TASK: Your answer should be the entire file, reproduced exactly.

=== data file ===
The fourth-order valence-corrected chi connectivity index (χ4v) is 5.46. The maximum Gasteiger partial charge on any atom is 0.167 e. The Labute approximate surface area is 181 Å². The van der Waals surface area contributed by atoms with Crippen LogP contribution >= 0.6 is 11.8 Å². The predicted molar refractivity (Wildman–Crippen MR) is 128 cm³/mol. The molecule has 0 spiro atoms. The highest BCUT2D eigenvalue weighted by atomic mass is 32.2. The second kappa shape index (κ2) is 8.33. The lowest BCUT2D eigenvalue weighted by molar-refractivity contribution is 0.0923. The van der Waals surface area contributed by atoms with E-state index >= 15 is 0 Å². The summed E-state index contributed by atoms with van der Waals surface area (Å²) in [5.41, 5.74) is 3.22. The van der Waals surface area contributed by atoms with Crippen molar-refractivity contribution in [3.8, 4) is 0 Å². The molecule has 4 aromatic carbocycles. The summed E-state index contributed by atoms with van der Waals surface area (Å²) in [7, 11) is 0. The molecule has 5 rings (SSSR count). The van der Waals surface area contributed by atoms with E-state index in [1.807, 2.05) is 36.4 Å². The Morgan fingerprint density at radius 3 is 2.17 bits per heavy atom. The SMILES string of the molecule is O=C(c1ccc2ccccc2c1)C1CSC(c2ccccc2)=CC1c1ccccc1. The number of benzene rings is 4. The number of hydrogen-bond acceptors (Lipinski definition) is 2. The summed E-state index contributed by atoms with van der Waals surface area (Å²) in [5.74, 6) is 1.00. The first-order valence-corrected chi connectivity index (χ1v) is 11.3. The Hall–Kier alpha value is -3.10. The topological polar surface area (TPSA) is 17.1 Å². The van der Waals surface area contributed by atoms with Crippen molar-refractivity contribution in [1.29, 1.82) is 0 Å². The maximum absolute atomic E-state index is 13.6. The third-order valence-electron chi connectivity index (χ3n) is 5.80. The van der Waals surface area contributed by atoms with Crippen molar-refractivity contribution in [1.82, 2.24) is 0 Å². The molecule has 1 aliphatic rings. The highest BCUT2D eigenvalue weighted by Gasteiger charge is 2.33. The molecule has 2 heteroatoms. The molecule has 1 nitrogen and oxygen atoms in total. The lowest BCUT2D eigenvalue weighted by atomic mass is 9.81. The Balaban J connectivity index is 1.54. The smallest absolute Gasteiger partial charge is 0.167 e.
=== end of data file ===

The fourth-order valence-corrected chi connectivity index (χ4v) is 5.46. The maximum Gasteiger partial charge on any atom is 0.167 e. The Labute approximate surface area is 181 Å². The van der Waals surface area contributed by atoms with Crippen LogP contribution >= 0.6 is 11.8 Å². The predicted molar refractivity (Wildman–Crippen MR) is 128 cm³/mol. The molecule has 0 spiro atoms. The highest BCUT2D eigenvalue weighted by atomic mass is 32.2. The second kappa shape index (κ2) is 8.33. The lowest BCUT2D eigenvalue weighted by molar-refractivity contribution is 0.0923. The van der Waals surface area contributed by atoms with E-state index >= 15 is 0 Å². The summed E-state index contributed by atoms with van der Waals surface area (Å²) in [5.41, 5.74) is 3.22. The van der Waals surface area contributed by atoms with Crippen molar-refractivity contribution in [3.8, 4) is 0 Å². The molecule has 4 aromatic carbocycles. The summed E-state index contributed by atoms with van der Waals surface area (Å²) in [7, 11) is 0. The molecule has 5 rings (SSSR count). The van der Waals surface area contributed by atoms with E-state index in [1.807, 2.05) is 36.4 Å². The Morgan fingerprint density at radius 3 is 2.17 bits per heavy atom. The SMILES string of the molecule is O=C(c1ccc2ccccc2c1)C1CSC(c2ccccc2)=CC1c1ccccc1. The number of benzene rings is 4. The number of hydrogen-bond acceptors (Lipinski definition) is 2. The summed E-state index contributed by atoms with van der Waals surface area (Å²) in [5.74, 6) is 1.00. The first-order valence-corrected chi connectivity index (χ1v) is 11.3. The Hall–Kier alpha value is -3.10. The topological polar surface area (TPSA) is 17.1 Å². The van der Waals surface area contributed by atoms with Crippen molar-refractivity contribution in [1.29, 1.82) is 0 Å². The maximum absolute atomic E-state index is 13.6. The third-order valence-electron chi connectivity index (χ3n) is 5.80. The van der Waals surface area contributed by atoms with Crippen molar-refractivity contribution in [1.82, 2.24) is 0 Å². The molecule has 1 aliphatic rings. The highest BCUT2D eigenvalue weighted by Gasteiger charge is 2.33. The molecule has 2 heteroatoms. The molecule has 1 nitrogen and oxygen atoms in total. The lowest BCUT2D eigenvalue weighted by atomic mass is 9.81. The Balaban J connectivity index is 1.54. The smallest absolute Gasteiger partial charge is 0.167 e.